Come behind the scenes and meet the wonderful models of our powerful ovarian cancer awareness generation campaign.
Pam was diagnosed with Stage IIIA ovarian cancer in 2006. She's been through multiple rounds of treatment since then, is now in thirteenth year post-diagnosis and living life to the full. Pam has seen changes in attitudes to ovarian cancer over the years, and wants to make sure that other women know that you can still enjoy life after a diagnosis.
Dr Alison Wint, a GP in South Gloucestershire and clinical lead for cancer in her local area, believes that awareness of symptoms and early diagnosis of all cancers is crucial. Now a member of Target Ovarian Cancer's GP advisory panel, Dr Wint discusses her experience as a practising GP and her thoughts on the challenges of an ovarian cancer diagnosis.
During Pauline's ovarian cancer diagnosis and treatment, Pauline found support from Target Ovarian Cancer. Once she had finished treatment, she knew she wanted to give something back. She decided to start fundraising and raising awareness of the disease, and her family soon followed suit.
Rob's mum passed away after an ovarian cancer diagnosis, and he struggled to come to terms with her late diagnosis and what else could have been done. He decided to channel his grief into something positive, and began to raise money and awareness. He has since done station collections, community events and several marathons.
Dee was diagnosed with ovarian cancer after she noticed a lump in her left hand side. After undergoing chemotherapy, she was able to access Avastin, one of the handful of newer treatments available. She wants all women to have newer, better treatment options.
Alison was diagnosed with ovarian cancer when she was 40. She went to the GP when she experienced mid-cycle bleeding and was told there was nothing to worry about – “all women get that”. Being a nurse, Alison knew that wasn’t the case and pushed to see a gynaecologist, and was later diagnosed with stage IC ovarian cancer.
During a trip to the gym, Helen noticed a lump in her tummy. After a series of tests, scans and procedures – including having over eight litres of fluid removed from her abdomen – Helen was diagnosed with stage IV ovarian cancer. Her cancer has recently come back, meaning it is incurable, but she remains extremely positive, and her sense of humour shines through.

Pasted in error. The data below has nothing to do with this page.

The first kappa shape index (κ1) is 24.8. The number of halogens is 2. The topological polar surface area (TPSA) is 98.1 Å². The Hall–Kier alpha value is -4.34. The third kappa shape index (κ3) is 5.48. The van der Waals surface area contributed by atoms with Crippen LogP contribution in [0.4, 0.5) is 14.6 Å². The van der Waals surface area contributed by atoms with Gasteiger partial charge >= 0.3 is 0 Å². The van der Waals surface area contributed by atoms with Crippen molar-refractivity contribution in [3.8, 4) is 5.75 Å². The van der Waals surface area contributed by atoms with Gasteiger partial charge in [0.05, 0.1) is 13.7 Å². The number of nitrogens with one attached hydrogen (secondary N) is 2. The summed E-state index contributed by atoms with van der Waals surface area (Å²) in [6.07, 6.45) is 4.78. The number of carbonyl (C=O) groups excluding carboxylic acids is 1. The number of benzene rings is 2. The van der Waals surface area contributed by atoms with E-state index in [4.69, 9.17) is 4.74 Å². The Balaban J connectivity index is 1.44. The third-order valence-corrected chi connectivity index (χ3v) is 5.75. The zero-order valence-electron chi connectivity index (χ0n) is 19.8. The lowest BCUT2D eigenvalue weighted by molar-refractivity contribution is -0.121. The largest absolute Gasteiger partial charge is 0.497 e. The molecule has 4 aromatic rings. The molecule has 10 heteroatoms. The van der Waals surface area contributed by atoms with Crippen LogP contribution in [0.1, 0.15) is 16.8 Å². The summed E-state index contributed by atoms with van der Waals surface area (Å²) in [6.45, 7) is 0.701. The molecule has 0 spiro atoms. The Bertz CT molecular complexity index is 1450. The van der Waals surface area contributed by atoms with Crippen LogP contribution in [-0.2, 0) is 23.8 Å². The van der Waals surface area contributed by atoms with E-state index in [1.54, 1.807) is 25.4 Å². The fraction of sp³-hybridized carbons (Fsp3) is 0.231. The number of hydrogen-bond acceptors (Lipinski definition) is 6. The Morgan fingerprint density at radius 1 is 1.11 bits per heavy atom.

Ivana was diagnosed with ovarian cancer in 2015. She had been experiencing symptoms including bloating and feeling full more easily. Ivana initially believed her symptoms related to stress and IBS. However, when she noticed a lump on her tummy, she went to the GP.
Lisa was diagnosed with ovarian cancer when she was 21 and studying abroad in Hawaii. After experiencing extreme tummy pains, she was referred to the only gynae consultant on the island, and was diagnosed with stage IC ovarian cancer after surgery. When Lisa returned home to Canada after her year abroad, the symptoms came back even more aggressively than before – this time with bloating and pain.
Dr Liz Moore is funded by Target Ovarian Cancer and is researching a new way to detect ovarian cancer in the blood, which could revolutionise the way the ovarian cancer is diagnosed.
Seema lost her mother Savarn Lata to ovarian cancer in 2015. Seema's mother was diagnosed with advanced ovarian cancer after being sent away from the GP’s office more than once. In the end the family took her for tests privately.
Vickie is a gynae cancer Clinical Nurse Specialist working with the Kent Oncology Service. She treats and supports women with all the gynae cancers – but is particularly passionate about ovarian cancer, and seeing that women get the best ovarian cancer support possible. Vickie is there for each moment of a person’s diagnosis and treatment – from telling someone about their diagnosis, to helping with the transition to palliative care.